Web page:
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Balancing Act: Thailand’s PM Advocates Central Bank Autonomy Amid Economic Strategy Talks

It’s no secret that the dance of governance and economics is a delicate tango, with the government and the central bank often moving to their own complex rhythms. Yet, Prime Minister Srettha Thavisin clarified his stance with the grace of a seasoned dancer, articulating his deep respect for the autonomy of the Bank of Thailand (BoT)—an independence as sacred and inviolable as a royal decree.

Nevertheless, we all know that communication can smooth the most complicated of waltzes, and Mr. Srettha has placed his cards on the table, seeking a weekly tête-à-tête with BoT governor Sethaput Suthiwartnarueput. Picture the scene: two financial maestros, sipping coffee, discussing the symphony of numbers and policies that could set Thailand’s economic stage alight. Their recent rendezvous at the storied halls of Government House wasn’t a clandestine affair; rather, it was a public demonstration of the intricate interplay between political will and economic prudence.

Why, then, did Mr. Srettha feel the need to raise his voice against the rising policy rate? The answer is simple: empathy. His heartstrings tugged by the plight of the poor, the mom-and-pop shops, the little engines of the economy that could—until they hit the steep slope of high interest. High-stakes indeed. And when the Prime Minister airs his concerns on the digital megaphone of social media, you know the man means business.

Mr. Srettha, donning the twin hats of Prime Minister and finance minister, insists that his conversations with the governor are devoid of interference, but rich with concerns for the Thai economic tableau—from the domestic market’s buzzing bazaars to the global financial winds. They spoke of negative inflation, a tricky beast that’s been shadowing the market for months, exacerbated by the government’s well-meaning tango with oil and electricity prices, all in a bid to keep the cost of living from ballooning like a child’s party decoration getting out of hand.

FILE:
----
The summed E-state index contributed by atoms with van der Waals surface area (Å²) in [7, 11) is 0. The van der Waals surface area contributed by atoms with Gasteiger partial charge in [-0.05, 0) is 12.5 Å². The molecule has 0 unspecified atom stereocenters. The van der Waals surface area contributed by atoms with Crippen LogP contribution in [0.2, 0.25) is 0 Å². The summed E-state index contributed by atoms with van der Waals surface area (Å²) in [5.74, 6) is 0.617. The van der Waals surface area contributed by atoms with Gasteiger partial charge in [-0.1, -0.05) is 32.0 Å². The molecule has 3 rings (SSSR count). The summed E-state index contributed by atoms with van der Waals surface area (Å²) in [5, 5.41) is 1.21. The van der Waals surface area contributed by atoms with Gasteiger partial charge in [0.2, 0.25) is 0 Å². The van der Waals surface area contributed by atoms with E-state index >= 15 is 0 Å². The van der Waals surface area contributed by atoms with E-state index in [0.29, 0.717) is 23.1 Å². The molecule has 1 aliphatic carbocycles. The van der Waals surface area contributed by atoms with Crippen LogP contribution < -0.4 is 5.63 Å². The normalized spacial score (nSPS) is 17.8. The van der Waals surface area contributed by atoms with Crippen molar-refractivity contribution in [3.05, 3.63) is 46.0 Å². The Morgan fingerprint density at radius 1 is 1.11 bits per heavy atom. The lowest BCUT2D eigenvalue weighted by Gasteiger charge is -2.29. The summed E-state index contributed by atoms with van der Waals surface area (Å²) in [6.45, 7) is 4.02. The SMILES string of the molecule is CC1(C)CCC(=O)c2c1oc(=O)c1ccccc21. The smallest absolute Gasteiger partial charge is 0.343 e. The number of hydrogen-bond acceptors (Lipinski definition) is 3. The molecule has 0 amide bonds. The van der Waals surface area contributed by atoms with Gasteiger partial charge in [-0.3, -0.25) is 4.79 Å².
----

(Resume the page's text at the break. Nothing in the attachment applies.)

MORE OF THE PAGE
The Prime Minister isn’t proposing a ballroom blitz; he’s extending an olive branch for regular collaboration—whether it be over a robust cup of coffee or within the BoT’s own hallowed halls. Communication is key, and Mr. Srettha is ready to turn the lock. The digital money handout scheme might be on the back-burner for now, but rest assured, the kitchen is still fired up for future fiscal feasts.

The wily deputy chairman Pichai Naripthaphan, of the ruling Pheu Thai Party, chimes in, adding his two baht to the conversation. He’s calling on the BoT to flex its financial muscles and churn out policies that invigorate an economy that’s been sleepwalking for too long. Banking profits have soared to celestial heights, totaling 220 billion baht just last year, all while the economy limped along. Pichai’s eyebrow is rightfully raised: Is the BoT conducting this financial orchestra with the poise it should?

As the saga of Covid-19 unfolds, economic wounds from 2020 remain raw, with a growth hiccup of negative 6.1%, and yet, banks here hoarded 146 billion baht in profits. Compare this to their international cousins licking their wounds, and the disparity is as stark as a moonless night. Has the BoT been a diligent watchdog, ensuring these financial institutions don’t feast while the country fasts?

Mr. Pichai isn’t mincing words. He’s championing a BoT that’s proactive, that shows concern for the gargantuan debt dragon threatening to engulf the economy, the SMEs trapped in a maze of bad debts, and the liquidity labyrinth that’s all but dried up. The specter of deflation looms; exports are stumbling, and the public needs answers that go beyond the BoT’s upbeat proclaiming “All’s well!”

It’s high time, Mr. Pichai posits, for the BoT to script a narrative that’s as compelling as it is reassuring, to rev up the engines of the Thai economy before the proverbial carriage turns back into a pumpkin at midnight. Play the music, he says, and make it a tune the whole country can dance to.’

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